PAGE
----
Dettol Is the New Xanax, Finds Artist Cao Fei
6 October 2020
Leading Chinese new media artist Cao Fei has revealed intimate, anxious studies created under lockdown in Singapore.
Cao Fei, study for Isle of Instability (2020). Courtesy the artist and Audemars Piguet.
Cao Fei was in Singapore for an exhibition opening at the National Gallery Singapore when the pandemic shut down Beijing, where she ordinarily lives. Deciding to wait out the worst of COVID-19 abroad, she began taking photos and making simple sketches that spoke to her quarantine experience in the island city state.
Among the images she created are a haunting self-portrait in bed lit only by a smartphone screen, and an adoring illustration of a bottle of Dettol hand sanitiser.
'The symbolism behind hand sanitisers ... goes beyond the symbolism of resistance depicted in its [shield and sword] logo,' Cao Fei explained to Ocula Magazine. 'The pandemic has shaken our trust in the world ... making the icon a shield for alleviating human anxiety.'
Dettol doesn't just kill germs, Cao Fei suggests. Symbolically, at least, it's also an anti-anxiety medication.
These photos and sketches are studies for a multimedia installation commissioned by Swiss watch brand Audemars Piguet entitled Isle of Instability that will show at the West Bund Art & Design fair in Shanghai from 11–15 November, 2020.
Cao Fei had begun developing a different project with the brand after visiting their headquarters in October 2019, but pivoted when confronted with the pandemic.
'Cao Fei turned a challenging situation into a unique opportunity, creating work that explores the social realities of daily life under lockdown and reflects the current state of the world,' said Denis Pernet, Art Curator at Audemars Piguet Contemporary, which commissions new works by contemporary artists.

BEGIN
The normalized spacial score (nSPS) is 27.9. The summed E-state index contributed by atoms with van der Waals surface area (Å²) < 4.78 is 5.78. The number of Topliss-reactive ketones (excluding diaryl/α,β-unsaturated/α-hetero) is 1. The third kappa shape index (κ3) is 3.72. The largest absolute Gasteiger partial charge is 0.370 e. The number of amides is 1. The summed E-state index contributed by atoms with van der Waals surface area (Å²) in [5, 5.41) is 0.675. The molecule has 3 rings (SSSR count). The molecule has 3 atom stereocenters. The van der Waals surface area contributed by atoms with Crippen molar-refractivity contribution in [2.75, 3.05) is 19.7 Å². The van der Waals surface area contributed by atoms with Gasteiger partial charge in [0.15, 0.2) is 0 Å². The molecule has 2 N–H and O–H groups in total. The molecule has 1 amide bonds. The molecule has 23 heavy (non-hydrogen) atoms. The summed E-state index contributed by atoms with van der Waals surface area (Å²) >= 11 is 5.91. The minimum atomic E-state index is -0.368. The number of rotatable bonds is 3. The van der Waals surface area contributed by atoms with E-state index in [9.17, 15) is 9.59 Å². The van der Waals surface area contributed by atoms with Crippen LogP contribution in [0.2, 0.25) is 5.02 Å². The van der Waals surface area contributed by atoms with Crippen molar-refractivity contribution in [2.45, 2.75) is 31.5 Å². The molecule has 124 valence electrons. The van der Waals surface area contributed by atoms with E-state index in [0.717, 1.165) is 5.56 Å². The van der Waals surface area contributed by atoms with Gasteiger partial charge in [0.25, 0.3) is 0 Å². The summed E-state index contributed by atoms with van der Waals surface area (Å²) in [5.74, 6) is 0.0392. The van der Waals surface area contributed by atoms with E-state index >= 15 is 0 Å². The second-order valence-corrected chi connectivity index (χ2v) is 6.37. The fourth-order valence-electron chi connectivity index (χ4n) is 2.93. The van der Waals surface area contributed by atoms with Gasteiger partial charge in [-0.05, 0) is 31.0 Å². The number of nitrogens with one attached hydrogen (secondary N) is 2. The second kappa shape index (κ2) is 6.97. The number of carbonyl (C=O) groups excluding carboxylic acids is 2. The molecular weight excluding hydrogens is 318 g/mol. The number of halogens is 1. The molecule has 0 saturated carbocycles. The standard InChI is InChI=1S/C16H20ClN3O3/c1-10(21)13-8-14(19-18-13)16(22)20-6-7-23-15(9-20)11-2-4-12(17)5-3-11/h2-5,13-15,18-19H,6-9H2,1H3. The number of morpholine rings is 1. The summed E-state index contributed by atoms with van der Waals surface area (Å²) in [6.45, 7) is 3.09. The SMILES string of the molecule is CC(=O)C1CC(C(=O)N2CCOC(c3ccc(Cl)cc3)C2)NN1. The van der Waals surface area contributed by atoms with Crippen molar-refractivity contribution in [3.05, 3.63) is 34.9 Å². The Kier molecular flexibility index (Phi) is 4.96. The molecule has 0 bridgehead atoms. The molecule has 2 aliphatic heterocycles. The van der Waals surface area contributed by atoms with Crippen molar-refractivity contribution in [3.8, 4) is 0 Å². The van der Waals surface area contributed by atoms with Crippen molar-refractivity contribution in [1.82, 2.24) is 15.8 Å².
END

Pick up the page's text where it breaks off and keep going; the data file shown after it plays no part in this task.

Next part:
In the forthcoming installation, he said, 'the artist's infinite curiosity for documenting our present reality will be shared and felt above all.'
The studies created for Isle of Instability are ostensibly a departure from the high-tech work — including RMB City: A Second Life City Planning (2007), which was created using online virtual world Second Life, and the augmented reality BMW Art Car — for which Cao Fei is best known.
Cao Fei, however, likens these images to others she has made in the mode of a documentarian observing different communities and phenomena, such as her video work Cosplayers (2004), which explores the Internet-enabled fantasy lives of people in Southern China, and Asia One (2018), which looks at the triumph of e-commerce, made only more total during social distancing, through a high tech warehouse built by Chinese e-tailer JD.com.
'The subject matter and medium is different but the documentary treatment is not,' Cao Fei said of Isle of Instability. (Though she admits that asking her daughter to collaborate as an actor and assistant is unique to circumstances this year).
The focus this time around, she said, is 'how the pandemic has changed us and how it has altered the global reality.'
While she's still processing the impacts of the pandemic, the halt to her usual activities has also forced Cao Fei to reckon with even bigger and more enduring challenges.
'Isle of Instability was conceived during a time of unprecedented global crisis, and it is still difficult for me to describe as we are still experiencing the pain of a pandemic-influenced world,' she said.
However, 'over months of isolation and social distancing, we have no choice but to confront multiple crises the world presents to us: between humans and society, humans and nature, humans and development, humans and the universe.' —[O]